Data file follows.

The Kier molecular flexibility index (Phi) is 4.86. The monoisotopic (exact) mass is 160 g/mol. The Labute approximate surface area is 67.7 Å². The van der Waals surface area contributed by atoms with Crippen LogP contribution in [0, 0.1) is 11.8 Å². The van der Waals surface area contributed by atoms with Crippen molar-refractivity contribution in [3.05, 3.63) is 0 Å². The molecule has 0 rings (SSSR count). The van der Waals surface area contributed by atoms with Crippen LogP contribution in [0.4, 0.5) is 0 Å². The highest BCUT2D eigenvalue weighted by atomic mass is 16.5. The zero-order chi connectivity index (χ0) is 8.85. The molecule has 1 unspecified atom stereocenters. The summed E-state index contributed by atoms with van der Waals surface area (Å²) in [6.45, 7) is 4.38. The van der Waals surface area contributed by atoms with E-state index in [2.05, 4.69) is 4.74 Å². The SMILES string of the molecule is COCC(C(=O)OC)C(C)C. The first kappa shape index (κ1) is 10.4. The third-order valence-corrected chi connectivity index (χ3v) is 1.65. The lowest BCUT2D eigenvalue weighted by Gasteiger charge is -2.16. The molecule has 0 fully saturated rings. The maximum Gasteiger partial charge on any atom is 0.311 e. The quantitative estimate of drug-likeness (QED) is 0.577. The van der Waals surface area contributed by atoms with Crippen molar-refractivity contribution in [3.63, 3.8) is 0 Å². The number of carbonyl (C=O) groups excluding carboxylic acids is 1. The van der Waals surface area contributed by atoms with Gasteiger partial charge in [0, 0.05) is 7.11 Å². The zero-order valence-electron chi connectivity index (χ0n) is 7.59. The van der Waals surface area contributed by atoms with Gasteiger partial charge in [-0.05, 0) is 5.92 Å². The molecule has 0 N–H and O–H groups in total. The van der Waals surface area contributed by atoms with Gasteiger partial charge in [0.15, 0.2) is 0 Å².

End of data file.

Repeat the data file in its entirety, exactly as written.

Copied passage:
The Kier molecular flexibility index (Phi) is 4.86. The monoisotopic (exact) mass is 160 g/mol. The Labute approximate surface area is 67.7 Å². The van der Waals surface area contributed by atoms with Crippen LogP contribution in [0, 0.1) is 11.8 Å². The van der Waals surface area contributed by atoms with Crippen molar-refractivity contribution in [3.05, 3.63) is 0 Å². The molecule has 0 rings (SSSR count). The van der Waals surface area contributed by atoms with Crippen LogP contribution in [0.4, 0.5) is 0 Å². The highest BCUT2D eigenvalue weighted by atomic mass is 16.5. The zero-order chi connectivity index (χ0) is 8.85. The molecule has 1 unspecified atom stereocenters. The summed E-state index contributed by atoms with van der Waals surface area (Å²) in [6.45, 7) is 4.38. The van der Waals surface area contributed by atoms with E-state index in [2.05, 4.69) is 4.74 Å². The SMILES string of the molecule is COCC(C(=O)OC)C(C)C. The first kappa shape index (κ1) is 10.4. The third-order valence-corrected chi connectivity index (χ3v) is 1.65. The lowest BCUT2D eigenvalue weighted by Gasteiger charge is -2.16. The molecule has 0 fully saturated rings. The maximum Gasteiger partial charge on any atom is 0.311 e. The quantitative estimate of drug-likeness (QED) is 0.577. The van der Waals surface area contributed by atoms with Crippen molar-refractivity contribution in [3.63, 3.8) is 0 Å². The number of carbonyl (C=O) groups excluding carboxylic acids is 1. The van der Waals surface area contributed by atoms with Gasteiger partial charge in [0, 0.05) is 7.11 Å². The zero-order valence-electron chi connectivity index (χ0n) is 7.59. The van der Waals surface area contributed by atoms with Gasteiger partial charge in [-0.05, 0) is 5.92 Å². The molecule has 0 N–H and O–H groups in total. The van der Waals surface area contributed by atoms with Gasteiger partial charge in [0.15, 0.2) is 0 Å².